Threatened with potential layoffs due to budget cuts, student affairs personnel put on a cheerful face in their quarterly meeting last Friday, despite uncertainties about their futures.
At the meeting, they were told the university needs to take over student housing from College Housing Northwest.
Douglas Samuels, vice provost for student affairs, acknowledged the tensions everyone felt as he talked about “the unpredictability of what happens next.”
His speculation about student housing seems to give substance to information floating about the campus recently.
With almost 1,800 students living on campus, Samuels declared the university needs to manage most student residential components. He saw College Housing Northwest as primarily concerned with keeping tenancy and buildings up, not with student development.
“College Housing Northwest is not a developmental institution and we are,” he said. “It’s time we transition that program from simply apartments and housing. We want them (the students) to have programmatic activities that help students with the problems they have.”
Samuels’ speech was the central feature of the meeting, which attracted about 150 staff employees to the once-a-term get-together in the ballroom of Smith Memorial Student Union.
Samuels, and everyone there, are concerned about 250 letters of possible non-reappointment, which went out to faculty and staff in mid-December.
Samuels assured them, “We have the ability not to go down.”
Represented were staff, including department heads, from Admissions, Records and Financial Aid, Educational Equity, Student Health Services, Counseling and Psychological Services, Information and Academic Support Center, the Career Center and the office of Student Affairs. The unit represents almost 200 employees.
Samuels told the group it is doing an outstanding job despite record enrollment pressure. He told members they are crucial to student success because they deal directly with students and their problems.
Speaking of potential layoffs, Samuels said, “At this point, there is no plan in this department to lay off anyone or any departments.” He pointed out that Agnes Hoffman, associate vice provost for student affairs, is a member of a committee appointed to Portland State University President Daniel Bernstine to formulate plans for dealing with the budget crisis.
He said he is confident that Bernstine has set in motion a good process for solving the crisis and advised staffers to be patient as the process unfolds.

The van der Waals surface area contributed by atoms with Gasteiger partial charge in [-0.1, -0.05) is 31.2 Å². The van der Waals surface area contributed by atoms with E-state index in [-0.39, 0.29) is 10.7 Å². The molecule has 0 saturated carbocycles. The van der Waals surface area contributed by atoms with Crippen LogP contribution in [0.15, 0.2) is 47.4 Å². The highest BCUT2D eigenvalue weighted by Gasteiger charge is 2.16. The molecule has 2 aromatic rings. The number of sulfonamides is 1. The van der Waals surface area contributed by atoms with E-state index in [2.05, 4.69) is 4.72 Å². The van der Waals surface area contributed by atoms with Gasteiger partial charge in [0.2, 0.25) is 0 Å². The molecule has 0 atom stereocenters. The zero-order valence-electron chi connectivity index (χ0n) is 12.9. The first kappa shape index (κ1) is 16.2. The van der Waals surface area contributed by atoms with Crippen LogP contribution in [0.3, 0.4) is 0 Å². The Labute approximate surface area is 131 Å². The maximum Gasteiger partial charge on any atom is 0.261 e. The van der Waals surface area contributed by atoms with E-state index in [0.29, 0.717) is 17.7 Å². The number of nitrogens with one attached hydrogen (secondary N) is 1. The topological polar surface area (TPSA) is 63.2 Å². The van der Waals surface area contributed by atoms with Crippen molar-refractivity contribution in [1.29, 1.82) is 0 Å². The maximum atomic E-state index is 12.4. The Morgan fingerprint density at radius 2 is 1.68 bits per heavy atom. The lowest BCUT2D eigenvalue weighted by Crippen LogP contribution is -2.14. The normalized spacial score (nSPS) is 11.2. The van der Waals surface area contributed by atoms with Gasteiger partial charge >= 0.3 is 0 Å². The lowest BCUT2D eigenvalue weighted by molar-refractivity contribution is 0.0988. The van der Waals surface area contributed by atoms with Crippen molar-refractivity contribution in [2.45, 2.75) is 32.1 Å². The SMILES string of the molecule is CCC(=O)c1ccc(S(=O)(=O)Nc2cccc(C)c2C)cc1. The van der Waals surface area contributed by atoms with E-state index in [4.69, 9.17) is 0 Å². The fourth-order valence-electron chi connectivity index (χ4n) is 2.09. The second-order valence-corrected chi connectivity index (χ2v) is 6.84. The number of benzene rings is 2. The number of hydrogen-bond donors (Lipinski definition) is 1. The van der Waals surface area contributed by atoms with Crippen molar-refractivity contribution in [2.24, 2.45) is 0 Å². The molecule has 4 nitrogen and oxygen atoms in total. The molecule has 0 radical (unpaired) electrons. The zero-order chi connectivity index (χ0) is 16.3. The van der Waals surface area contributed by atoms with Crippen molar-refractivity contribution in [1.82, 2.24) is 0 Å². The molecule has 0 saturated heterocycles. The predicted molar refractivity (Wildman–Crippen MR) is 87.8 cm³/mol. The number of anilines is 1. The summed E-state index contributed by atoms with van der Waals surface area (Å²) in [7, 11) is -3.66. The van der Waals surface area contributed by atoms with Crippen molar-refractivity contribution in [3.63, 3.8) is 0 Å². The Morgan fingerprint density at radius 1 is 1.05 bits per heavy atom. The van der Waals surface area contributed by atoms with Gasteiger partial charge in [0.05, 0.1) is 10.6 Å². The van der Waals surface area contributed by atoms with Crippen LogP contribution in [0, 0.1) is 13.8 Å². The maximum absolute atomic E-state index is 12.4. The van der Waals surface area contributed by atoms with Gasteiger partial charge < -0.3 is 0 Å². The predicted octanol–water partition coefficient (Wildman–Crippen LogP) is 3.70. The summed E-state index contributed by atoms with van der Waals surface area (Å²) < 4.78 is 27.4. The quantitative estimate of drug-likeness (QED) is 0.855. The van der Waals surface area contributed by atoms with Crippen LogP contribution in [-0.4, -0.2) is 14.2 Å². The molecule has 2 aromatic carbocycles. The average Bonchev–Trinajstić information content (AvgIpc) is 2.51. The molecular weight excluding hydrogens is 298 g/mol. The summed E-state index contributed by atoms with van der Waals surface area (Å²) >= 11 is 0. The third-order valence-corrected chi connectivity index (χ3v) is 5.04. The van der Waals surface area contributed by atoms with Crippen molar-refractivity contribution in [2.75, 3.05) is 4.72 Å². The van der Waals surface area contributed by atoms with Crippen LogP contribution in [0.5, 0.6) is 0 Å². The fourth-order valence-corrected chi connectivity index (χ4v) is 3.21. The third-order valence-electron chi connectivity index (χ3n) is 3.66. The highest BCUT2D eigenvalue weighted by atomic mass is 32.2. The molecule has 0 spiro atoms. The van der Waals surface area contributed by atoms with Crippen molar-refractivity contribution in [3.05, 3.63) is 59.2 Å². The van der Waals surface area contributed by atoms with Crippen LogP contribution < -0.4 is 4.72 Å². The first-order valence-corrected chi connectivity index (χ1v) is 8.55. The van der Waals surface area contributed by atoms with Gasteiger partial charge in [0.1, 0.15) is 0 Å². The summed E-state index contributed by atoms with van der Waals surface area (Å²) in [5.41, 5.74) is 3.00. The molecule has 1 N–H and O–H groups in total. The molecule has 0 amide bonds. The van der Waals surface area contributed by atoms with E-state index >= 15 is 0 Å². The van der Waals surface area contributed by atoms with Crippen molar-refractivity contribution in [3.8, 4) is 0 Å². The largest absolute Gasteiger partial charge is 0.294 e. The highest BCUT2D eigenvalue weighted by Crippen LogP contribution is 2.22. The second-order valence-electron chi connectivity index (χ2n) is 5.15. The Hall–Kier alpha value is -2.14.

“Process is a good thing,” he said.
He conceded that since Operation Desert Storm the numbers of international students have come down. The current crisis with the Immigration and Naturalization Service has brought the student affairs unit more responsibilities and more accomplishments.
“We haven’t retreated from crisis,” he declared, describing how student affairs personnel succeeded in liberating two totally innocent international students from jail.
“We offer great support to students worried about their lives,” he asserted.
He said fears that raising grade point averages for admissions would penalize minority applicants has not proved true.
He believes it is not students of color, it is general students who are affected by higher GPA requirements.
“It is not true that students of color will be left behind,” he said. “Students who want to come to PSU, they will not be left behind.” He contrasted Portland State with Oregon State University, which he said is increasing its required GPA for admission to 3.2.
Speaking of the general role of student affairs, Samuels pointed out, “This is not an administrative unit. We are a direct service to students. That’s a lot different from administrative services.”
He acknowledged that some persons received non-renewable notices who had never received a contract to begin with. That anomaly is being looked at by the Human Resources office, he said.
“As long as you’re getting a paycheck, you’re all right,” he added.
The meeting concluded with brief talks by four minority students who described how student affairs helped them cope with their problems. They were Andre Becton, Caine Lowery, Piseth Pich and Raiza Cintren.